A case in Colorado may test the ability of a court to compel a defendant to divulge their password to an encrypted computer. See more here:
Regardless of how this comes out it in Colorado, I’d expect this, or a similar case, will eventually find its way to the Supreme Court. One can only hope that we eventually establish once and for all that we have a right to privacy and a right against self-incrimination.
Meantime you if your computer is not encrypted you can consider yourself a sitting duck for both thieves and the authorities who might get hold of your computer or hard drive.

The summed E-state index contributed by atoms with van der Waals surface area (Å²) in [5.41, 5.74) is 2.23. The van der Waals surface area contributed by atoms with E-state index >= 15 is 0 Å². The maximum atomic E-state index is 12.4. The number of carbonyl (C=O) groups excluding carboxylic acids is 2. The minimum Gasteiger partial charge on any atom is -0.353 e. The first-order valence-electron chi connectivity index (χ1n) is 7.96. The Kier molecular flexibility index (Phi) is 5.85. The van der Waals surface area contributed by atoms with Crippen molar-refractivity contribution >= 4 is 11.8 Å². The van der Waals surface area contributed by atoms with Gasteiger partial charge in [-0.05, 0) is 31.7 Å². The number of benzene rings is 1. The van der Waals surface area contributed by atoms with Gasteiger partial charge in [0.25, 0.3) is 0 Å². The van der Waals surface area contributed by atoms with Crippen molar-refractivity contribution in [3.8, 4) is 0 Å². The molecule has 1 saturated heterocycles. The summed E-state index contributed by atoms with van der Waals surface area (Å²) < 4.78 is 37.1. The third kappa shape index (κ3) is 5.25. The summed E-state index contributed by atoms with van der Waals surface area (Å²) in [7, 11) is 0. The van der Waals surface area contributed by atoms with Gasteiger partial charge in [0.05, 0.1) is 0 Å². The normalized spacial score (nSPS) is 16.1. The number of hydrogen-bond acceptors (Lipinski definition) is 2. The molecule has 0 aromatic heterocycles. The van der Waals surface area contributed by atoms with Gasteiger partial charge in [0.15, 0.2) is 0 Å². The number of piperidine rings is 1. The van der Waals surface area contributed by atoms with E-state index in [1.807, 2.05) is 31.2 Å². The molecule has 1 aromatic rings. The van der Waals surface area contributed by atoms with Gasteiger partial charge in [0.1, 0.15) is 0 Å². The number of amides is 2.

The article above indicates that
“Authorities were able to access information in five of the computers, but haven’t been able to decrypt the sixth one, a laptop, which is protected by a hard-to-crack encryption program that’s available to the public.”
Any guesses as to which encryption program they used on the laptop? I’d put my money on TrueCrypt. It’s free and easy to use. See my article here for step-by-step instructions to encrypt your hard drive.
Update March 1, 2012
The woman in this case has been ordered to provide an unencrypted version of her hard drive. See here for more details:
I believe this is a set back for privacy in this country. Hopefully one day the gun lobby will take notice and realize that having access to good encryption is even more important to liberty than the right to bear arms.